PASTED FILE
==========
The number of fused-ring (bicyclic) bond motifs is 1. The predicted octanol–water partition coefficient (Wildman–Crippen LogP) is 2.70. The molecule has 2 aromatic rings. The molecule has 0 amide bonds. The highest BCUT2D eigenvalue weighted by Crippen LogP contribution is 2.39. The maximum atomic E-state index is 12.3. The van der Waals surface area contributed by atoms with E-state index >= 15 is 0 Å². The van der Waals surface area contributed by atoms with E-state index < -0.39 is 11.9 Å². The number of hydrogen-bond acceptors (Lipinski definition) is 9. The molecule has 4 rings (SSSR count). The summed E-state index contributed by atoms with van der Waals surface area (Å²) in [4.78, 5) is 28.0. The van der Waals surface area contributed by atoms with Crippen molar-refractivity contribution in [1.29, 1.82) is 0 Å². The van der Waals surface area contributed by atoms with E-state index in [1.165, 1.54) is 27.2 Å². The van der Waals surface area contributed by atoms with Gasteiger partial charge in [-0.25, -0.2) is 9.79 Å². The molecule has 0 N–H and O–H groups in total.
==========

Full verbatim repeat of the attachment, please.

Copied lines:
The number of fused-ring (bicyclic) bond motifs is 1. The predicted octanol–water partition coefficient (Wildman–Crippen LogP) is 2.70. The molecule has 2 aromatic rings. The molecule has 0 amide bonds. The highest BCUT2D eigenvalue weighted by Crippen LogP contribution is 2.39. The maximum atomic E-state index is 12.3. The van der Waals surface area contributed by atoms with E-state index >= 15 is 0 Å². The van der Waals surface area contributed by atoms with E-state index < -0.39 is 11.9 Å². The number of hydrogen-bond acceptors (Lipinski definition) is 9. The molecule has 4 rings (SSSR count). The summed E-state index contributed by atoms with van der Waals surface area (Å²) in [4.78, 5) is 28.0. The van der Waals surface area contributed by atoms with Crippen molar-refractivity contribution in [1.29, 1.82) is 0 Å². The van der Waals surface area contributed by atoms with E-state index in [1.165, 1.54) is 27.2 Å². The van der Waals surface area contributed by atoms with Gasteiger partial charge in [-0.25, -0.2) is 9.79 Å². The molecule has 0 N–H and O–H groups in total.